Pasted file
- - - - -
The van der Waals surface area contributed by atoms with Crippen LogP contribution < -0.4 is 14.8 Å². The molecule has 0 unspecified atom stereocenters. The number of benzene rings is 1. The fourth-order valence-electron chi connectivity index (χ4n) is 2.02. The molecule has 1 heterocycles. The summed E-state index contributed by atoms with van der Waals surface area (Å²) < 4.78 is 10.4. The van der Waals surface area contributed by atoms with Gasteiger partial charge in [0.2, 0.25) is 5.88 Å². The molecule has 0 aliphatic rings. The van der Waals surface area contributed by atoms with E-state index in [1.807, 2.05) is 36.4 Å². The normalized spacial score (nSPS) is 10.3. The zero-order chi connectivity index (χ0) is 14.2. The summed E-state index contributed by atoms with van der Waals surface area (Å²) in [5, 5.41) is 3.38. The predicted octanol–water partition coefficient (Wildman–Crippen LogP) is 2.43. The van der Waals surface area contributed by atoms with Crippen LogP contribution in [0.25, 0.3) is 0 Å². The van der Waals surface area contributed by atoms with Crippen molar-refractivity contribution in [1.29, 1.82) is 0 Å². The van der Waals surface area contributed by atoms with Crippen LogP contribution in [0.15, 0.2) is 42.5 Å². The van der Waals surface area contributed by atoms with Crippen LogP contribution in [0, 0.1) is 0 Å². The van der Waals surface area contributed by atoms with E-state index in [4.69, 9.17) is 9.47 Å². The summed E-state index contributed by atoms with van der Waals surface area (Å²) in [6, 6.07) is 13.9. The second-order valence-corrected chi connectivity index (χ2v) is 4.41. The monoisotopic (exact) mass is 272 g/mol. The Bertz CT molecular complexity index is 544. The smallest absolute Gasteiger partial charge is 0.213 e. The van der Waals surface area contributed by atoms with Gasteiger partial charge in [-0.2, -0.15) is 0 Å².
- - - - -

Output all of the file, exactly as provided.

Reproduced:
The van der Waals surface area contributed by atoms with Crippen LogP contribution < -0.4 is 14.8 Å². The molecule has 0 unspecified atom stereocenters. The number of benzene rings is 1. The fourth-order valence-electron chi connectivity index (χ4n) is 2.02. The molecule has 1 heterocycles. The summed E-state index contributed by atoms with van der Waals surface area (Å²) < 4.78 is 10.4. The van der Waals surface area contributed by atoms with Gasteiger partial charge in [0.2, 0.25) is 5.88 Å². The molecule has 0 aliphatic rings. The van der Waals surface area contributed by atoms with E-state index in [1.807, 2.05) is 36.4 Å². The normalized spacial score (nSPS) is 10.3. The zero-order chi connectivity index (χ0) is 14.2. The summed E-state index contributed by atoms with van der Waals surface area (Å²) in [5, 5.41) is 3.38. The predicted octanol–water partition coefficient (Wildman–Crippen LogP) is 2.43. The van der Waals surface area contributed by atoms with Crippen LogP contribution in [0.25, 0.3) is 0 Å². The van der Waals surface area contributed by atoms with Crippen molar-refractivity contribution in [1.29, 1.82) is 0 Å². The van der Waals surface area contributed by atoms with Crippen LogP contribution in [0.15, 0.2) is 42.5 Å². The van der Waals surface area contributed by atoms with Crippen LogP contribution in [0, 0.1) is 0 Å². The van der Waals surface area contributed by atoms with E-state index in [4.69, 9.17) is 9.47 Å². The summed E-state index contributed by atoms with van der Waals surface area (Å²) in [6, 6.07) is 13.9. The second-order valence-corrected chi connectivity index (χ2v) is 4.41. The monoisotopic (exact) mass is 272 g/mol. The Bertz CT molecular complexity index is 544. The smallest absolute Gasteiger partial charge is 0.213 e. The van der Waals surface area contributed by atoms with Gasteiger partial charge in [-0.2, -0.15) is 0 Å².